AY: Tell that to my wife (laughs). Yes, it’s a long time. It’s intimidating now to be starting a new one and I want to be done in a year. I don’t want to spend five years of my life doing it (laughs)! But I think that’s the only way to do it. When you’re writing your first novel, you’re not writing it yet, you’re just teaching yourself how to write a novel.
RR: What was the book supposed to be like in the very first draft?
AY: The very first draft was just Benicio, Bobby, Howard. Ignacio was just going to play a very small part, there was no Effram, no Renato, no Charlie Fuentes. In the beginning it was just a father-son story and Benicio goes to Manila and links up with Bobby and goes on this insider’s tour. As the story developed and I added an Embassy character I got interested in those other points of view, and that required a commitment of a few years to figure out what they were going to be about. It takes some time to inhabit them and see what their story is all about. In the beginning it wasn’t quite as complex as it turned out to be.
RR: Did you have an interest in writing before getting into it in college?
AY: In elementary school I wanted to be a writer. I always liked reading when I was young. I remember very vividly that I was in fourth grade and I was looking in the books at this rinky-dink bookshelf with all these books on it and it dawned on me that it was someone’s job to write those, and it sounded at the time like an easy job. It’s not (laughs)! From there I kind of got into becoming a storyteller.
RR: Was “Moondogs” a novel from the very beginning, or did it start out as a short story?
AY: It was a novel from the beginning. In college I had written stories about Manila because I was very homesick. When I moved to the States for college, I had never been to the States before. I had moved around my whole life. I’m an American, and when I moved back, people kind of assumed that I knew the score and that I knew the right football team to cheer for. But Manila felt like home for me. I felt very much out of water in the States. I was really nostalgic about Manila and I started writing stories about Manila, all of them very rough and very early stuff. It was after I returned to Manila that I got inspired and started writing again and I wanted to commit to a bigger project.
RR: Could you talk about what those earlier projects were like?
AY: Other than being bad (laughs)? There was one set in Boracay, about a German tourist who’s in Boracay for diving and he is rescued by his diving instructor. He went back to his diving instructor’s house and got to see this whole other world that the tourists don’t experience. It’s about him getting to witness that other experience.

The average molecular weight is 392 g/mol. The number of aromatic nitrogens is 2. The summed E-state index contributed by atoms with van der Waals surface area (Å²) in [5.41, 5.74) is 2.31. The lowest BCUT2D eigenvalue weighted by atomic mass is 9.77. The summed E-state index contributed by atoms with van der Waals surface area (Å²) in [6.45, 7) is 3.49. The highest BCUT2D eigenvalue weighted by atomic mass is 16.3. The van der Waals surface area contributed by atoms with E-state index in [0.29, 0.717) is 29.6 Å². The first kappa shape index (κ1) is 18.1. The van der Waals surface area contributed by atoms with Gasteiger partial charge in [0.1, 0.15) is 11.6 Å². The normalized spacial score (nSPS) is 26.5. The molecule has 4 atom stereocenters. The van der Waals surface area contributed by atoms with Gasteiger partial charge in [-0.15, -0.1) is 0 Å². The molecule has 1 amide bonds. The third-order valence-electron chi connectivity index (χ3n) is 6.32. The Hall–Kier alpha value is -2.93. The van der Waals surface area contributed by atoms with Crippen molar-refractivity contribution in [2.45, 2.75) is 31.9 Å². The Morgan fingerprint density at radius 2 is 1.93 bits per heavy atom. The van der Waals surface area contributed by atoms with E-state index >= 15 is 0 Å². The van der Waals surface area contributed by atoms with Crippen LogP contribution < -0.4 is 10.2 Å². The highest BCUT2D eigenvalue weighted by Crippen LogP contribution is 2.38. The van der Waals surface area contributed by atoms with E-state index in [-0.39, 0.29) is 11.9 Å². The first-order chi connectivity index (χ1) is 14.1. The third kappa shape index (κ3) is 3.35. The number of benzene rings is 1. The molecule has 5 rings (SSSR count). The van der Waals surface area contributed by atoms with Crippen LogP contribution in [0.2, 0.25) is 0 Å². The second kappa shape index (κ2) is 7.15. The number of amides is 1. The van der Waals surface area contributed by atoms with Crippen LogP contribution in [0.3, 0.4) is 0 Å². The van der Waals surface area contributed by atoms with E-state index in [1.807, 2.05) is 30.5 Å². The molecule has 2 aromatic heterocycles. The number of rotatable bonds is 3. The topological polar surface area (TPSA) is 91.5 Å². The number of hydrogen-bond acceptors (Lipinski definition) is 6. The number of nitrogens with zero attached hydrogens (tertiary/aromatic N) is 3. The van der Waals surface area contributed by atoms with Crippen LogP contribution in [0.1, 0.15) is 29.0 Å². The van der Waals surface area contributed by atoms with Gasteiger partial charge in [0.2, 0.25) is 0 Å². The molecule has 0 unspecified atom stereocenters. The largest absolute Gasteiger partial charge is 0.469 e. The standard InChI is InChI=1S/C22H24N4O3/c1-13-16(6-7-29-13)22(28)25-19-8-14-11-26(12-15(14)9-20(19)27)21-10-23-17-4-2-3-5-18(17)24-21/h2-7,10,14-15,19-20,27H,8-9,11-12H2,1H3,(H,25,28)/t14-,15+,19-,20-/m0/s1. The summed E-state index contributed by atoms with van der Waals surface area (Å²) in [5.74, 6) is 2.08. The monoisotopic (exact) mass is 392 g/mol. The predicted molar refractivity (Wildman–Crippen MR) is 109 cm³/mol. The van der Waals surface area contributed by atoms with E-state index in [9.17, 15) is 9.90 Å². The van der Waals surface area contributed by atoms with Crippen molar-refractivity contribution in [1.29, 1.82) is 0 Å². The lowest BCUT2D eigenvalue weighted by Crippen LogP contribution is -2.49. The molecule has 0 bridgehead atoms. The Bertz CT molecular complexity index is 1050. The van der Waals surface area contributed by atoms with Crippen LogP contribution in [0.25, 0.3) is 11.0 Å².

RR: When did you realize that you were ready to tackle a bigger project like a novel?
AY: I think when I started out I didn’t appreciate what a big life commitment it was and how difficult it would be. When I first started, I never had a moment where I had to ask myself if I’m ready for this. When I started, I didn’t appreciate how big it was. Two years down the road, I realized that if I really want to do this, I really have to devote more time to it. Two years in, I decided to get more serious about it. I quit my job as a contractor at the State Department and went to graduate school to work on the novel full time.
RR: What was the most difficult part about writing this novel?
AY: Getting the points of view right, because there’s a lot. I think some writers have the character in mind and the story comes from that, but for me it was the opposite. I had a story and mind and the plot mechanics and architecture, but the first draft the characters were all just cardboard cutouts. It’s very condescending to have characters just have do things. It’s not that I didn’t have respect for the characters, it’s just that I didn’t have the talent to really breathe life into them. Going from having characters just filling a role – Effram was just there because I needed a policeman character to save Howard – to an actual character that has motivations that I can understand. Getting the characters and the different voices right took a lot of time. It only started to work near the end of the five years. That was very difficult.
RR: Did you have any apprehensions about misrepresenting Manila?
AY: I think when I started writing I didn’t appreciate the responsibility. There’s a long tradition of Westerners writing about Southeast Asians and getting it wrong. I think I just had to make peace with the fact that I am writing about my hometown and all my characters kind of have the same relationship with the town as I do. They’re all struggling with their own culture. Benicio is struggling between his mother’s life in Costa Rica and his father’s life in the Philippines and his own status as an American. Monique was raised in the Philippines and she had this idealized version of the sweet yaya and the lovely yard in Subic. It’s like an Eden for her and she’s always longed for that and she comes back and she’s a foreigner. It’s fair because she’s a foreigner, but she just had this idea that she would be coming back to this ideal home.
I think my comfort level comes from the fact that I don’t think I’m stepping beyond my experience. All the characters are interacting with the city in the same way that I do. For the Filipino characters, the criminals and the heroes, I had respect for the humanity of all my characters and all I can do is trust myself. To some extent the fear of offending people is healthy because it makes you be critical of yourself and evaluate your own assumptions and your own intentions. It’s helpful in that extent. You ask yourself, “Am I being an asshole? Am I thinking I understand more than I do?” But you can’t let that fear keep you from writing, because if you’re afraid of offending people you’ll never write anything.
RR: Were there parts of the novel that you felt might offend people but were integral to the story you wanted to tell?